I’ll be the first to admit it: I’m apoplectic with rage if a person answers “Oktoberfest” as their first and only thought when asked what they think about Germany.
There’s nothing wrong with the raging keggers and oom-pa-pa at Oktoberfest or the beautiful city that is München. But there’s a lot more to Germany than Oktoberfest. Besides, there’s always the months-long Karneval on the Rhein …
As I’m very fond of the country and its people, I can be defensive when it comes to my “alternate” home that is the Deutschland. Yes, the people can be a little ornery, but break past their gruff orderly fastidious exteriors, and they are a lovely warm and generous people.
Sounds a lot like you and me, doesn’t it?
To encourage a different (and hopefully favourable) set of views about other parts of the country, here are five favourites while I’m in the big D:
I’m in Berlin to catch sunset’s silhouettes on Strasse des 17. Juni.
In Berlin, a ride on the upper-deck of either the 100 or 200 city-bus from Zoologischer Bahnhof will take passengers through many of the sightseeing and talking points of the German capital. As far as the Tiergarten park is concerned, many visitors will visit the Zoo, Brandenburg Gate, and the Siegessäule (Victory Column). Some time to see the Gate and Column illuminated at night are also worthwhile, but I like my silhouettes, too. Click here for more.
I’m in Hamburg to check what’s on store in the Speicherstadt.
Sitting adjacent to the river Elbe, Hamburg is a port-city with historical links to the Hanseatic shipping league. The Speicherstadt (Warehouse District) consists of 19th- and 20th-century brick warehouses, like proud markers of an island oasis on the river. If you’re interested in spices, the Spice Museum is where you can learn about how spices arrived and were traded within Europe. Today, harbour activities take place across the river on the southern banks of the Elbe in the Hafenstadt.
I’m in Köln for my favourite Turkish food.
An important thing I’ve learned from friends in Köln is the quality and variety of Turkish food. I’ve always tried to visit neighbourhoods where resident German-Turks go for their favourites. Whether it’s in Mülheim, Hansaring, Zülpicher Platz, or Ehrenfeld, it might be hard to pin down the best places to eat; my “Kölner Kiez” has got my kind of food. Placing in front of me a plate with Döner meat or grilled Lambspiess accompanied by rice and salad is always a good way to start; a serving of Künefe is always a great way to finish. Click here for more drooling.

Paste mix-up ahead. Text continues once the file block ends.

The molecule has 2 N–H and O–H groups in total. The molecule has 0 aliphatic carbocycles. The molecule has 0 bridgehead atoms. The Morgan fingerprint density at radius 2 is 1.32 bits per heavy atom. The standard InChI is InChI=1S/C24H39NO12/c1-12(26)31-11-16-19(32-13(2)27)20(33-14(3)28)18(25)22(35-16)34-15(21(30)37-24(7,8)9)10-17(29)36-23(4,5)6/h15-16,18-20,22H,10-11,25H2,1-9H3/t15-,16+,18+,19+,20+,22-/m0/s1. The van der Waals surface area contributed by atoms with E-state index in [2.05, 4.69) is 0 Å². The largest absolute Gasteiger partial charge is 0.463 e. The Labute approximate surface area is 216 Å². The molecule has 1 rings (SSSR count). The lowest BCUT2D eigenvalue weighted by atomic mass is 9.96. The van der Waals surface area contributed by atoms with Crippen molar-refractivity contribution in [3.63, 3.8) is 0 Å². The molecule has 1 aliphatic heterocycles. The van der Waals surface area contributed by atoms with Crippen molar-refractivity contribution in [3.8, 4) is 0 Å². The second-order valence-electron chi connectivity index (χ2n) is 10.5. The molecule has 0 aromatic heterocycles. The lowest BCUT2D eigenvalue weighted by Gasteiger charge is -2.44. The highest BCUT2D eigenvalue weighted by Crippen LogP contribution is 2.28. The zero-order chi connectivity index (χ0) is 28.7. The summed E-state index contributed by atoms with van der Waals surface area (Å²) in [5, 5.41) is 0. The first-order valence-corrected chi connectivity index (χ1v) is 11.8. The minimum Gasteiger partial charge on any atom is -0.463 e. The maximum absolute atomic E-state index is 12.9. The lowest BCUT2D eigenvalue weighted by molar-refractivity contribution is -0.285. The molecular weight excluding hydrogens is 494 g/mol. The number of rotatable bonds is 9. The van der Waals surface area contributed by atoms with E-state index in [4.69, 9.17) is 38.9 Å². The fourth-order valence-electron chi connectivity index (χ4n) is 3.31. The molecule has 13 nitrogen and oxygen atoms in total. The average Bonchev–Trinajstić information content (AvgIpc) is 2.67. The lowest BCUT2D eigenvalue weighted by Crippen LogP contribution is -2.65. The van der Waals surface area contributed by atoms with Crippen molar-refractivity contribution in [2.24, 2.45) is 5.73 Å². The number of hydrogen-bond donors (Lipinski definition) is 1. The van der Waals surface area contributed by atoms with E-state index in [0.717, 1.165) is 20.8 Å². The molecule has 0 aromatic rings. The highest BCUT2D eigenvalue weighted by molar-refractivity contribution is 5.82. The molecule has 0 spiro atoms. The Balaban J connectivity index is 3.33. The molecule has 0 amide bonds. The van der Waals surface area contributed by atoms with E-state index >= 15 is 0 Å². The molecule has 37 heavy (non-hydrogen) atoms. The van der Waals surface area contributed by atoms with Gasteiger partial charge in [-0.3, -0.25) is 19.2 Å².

I’m on the North Sea coast to gaze out into the open sea.
It’s easy to forget Germany has access to open seas which are a part of the nation’s history and Hanseatic traditions. About an hour north by train from Bremen, you arrive at the coastal town of Cuxhaven, which is a good place to start exploring the Wadden Sea (Wattenmeer). The area includes coastal mud flats, vital for conservation efforts of local wildlife. The site’s importance has been recognized as a UNESCO World Heritage Site.
I’m up top at Zugspitze for big mountains and big skies.
Although the tallest parts of the Alps are located in neighbouring countries, an altitude of 3000 metres (9700 feet) on the German side isn’t so bad. The ascent to Zugspitze is worth the trip on its own, whether it’s with the cogwheel railway from Partenkirchen or with the gondola up from Eibsee. At the summit, you can pass between Bavaria, Germany and Tirol, Austria with ease. If you squint your eyes on a clear day, you can see all the way to mountains at the Austria-Italy border. Click here for the ascent.
I made all of the photos above in the D-land. This post appears on Fotoeins Fotopress at fotoeins.com.